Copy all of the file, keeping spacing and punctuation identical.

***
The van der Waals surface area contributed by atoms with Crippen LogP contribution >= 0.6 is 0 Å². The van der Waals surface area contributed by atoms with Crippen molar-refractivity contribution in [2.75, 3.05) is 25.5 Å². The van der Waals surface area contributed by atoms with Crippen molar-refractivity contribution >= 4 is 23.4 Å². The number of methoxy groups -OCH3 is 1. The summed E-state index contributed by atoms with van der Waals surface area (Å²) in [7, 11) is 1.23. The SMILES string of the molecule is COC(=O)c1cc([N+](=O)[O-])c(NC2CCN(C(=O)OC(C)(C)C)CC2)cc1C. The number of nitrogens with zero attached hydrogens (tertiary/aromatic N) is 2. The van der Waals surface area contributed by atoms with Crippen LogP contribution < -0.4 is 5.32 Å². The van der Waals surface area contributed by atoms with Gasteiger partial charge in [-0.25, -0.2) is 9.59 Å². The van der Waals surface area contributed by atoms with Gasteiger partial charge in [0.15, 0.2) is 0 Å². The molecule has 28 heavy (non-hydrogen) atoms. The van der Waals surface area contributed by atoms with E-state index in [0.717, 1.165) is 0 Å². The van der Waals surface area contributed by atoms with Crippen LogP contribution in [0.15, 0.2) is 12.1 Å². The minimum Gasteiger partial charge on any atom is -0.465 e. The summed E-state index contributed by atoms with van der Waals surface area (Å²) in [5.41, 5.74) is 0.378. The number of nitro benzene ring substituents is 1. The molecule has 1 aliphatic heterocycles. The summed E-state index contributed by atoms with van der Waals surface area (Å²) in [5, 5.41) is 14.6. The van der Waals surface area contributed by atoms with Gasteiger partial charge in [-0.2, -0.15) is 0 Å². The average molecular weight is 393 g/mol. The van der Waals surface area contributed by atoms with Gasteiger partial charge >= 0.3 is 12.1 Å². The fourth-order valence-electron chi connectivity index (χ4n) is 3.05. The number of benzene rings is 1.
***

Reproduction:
The van der Waals surface area contributed by atoms with Crippen LogP contribution >= 0.6 is 0 Å². The van der Waals surface area contributed by atoms with Crippen molar-refractivity contribution in [2.75, 3.05) is 25.5 Å². The van der Waals surface area contributed by atoms with Crippen molar-refractivity contribution >= 4 is 23.4 Å². The number of methoxy groups -OCH3 is 1. The summed E-state index contributed by atoms with van der Waals surface area (Å²) in [7, 11) is 1.23. The SMILES string of the molecule is COC(=O)c1cc([N+](=O)[O-])c(NC2CCN(C(=O)OC(C)(C)C)CC2)cc1C. The number of nitrogens with zero attached hydrogens (tertiary/aromatic N) is 2. The van der Waals surface area contributed by atoms with Crippen LogP contribution < -0.4 is 5.32 Å². The van der Waals surface area contributed by atoms with Gasteiger partial charge in [-0.25, -0.2) is 9.59 Å². The van der Waals surface area contributed by atoms with Gasteiger partial charge in [0.15, 0.2) is 0 Å². The molecule has 28 heavy (non-hydrogen) atoms. The van der Waals surface area contributed by atoms with E-state index in [0.717, 1.165) is 0 Å². The van der Waals surface area contributed by atoms with Crippen LogP contribution in [0.15, 0.2) is 12.1 Å². The minimum Gasteiger partial charge on any atom is -0.465 e. The summed E-state index contributed by atoms with van der Waals surface area (Å²) in [5.41, 5.74) is 0.378. The number of nitro benzene ring substituents is 1. The molecule has 1 aliphatic heterocycles. The summed E-state index contributed by atoms with van der Waals surface area (Å²) in [5, 5.41) is 14.6. The van der Waals surface area contributed by atoms with Gasteiger partial charge in [-0.2, -0.15) is 0 Å². The average molecular weight is 393 g/mol. The van der Waals surface area contributed by atoms with Gasteiger partial charge >= 0.3 is 12.1 Å². The fourth-order valence-electron chi connectivity index (χ4n) is 3.05. The number of benzene rings is 1.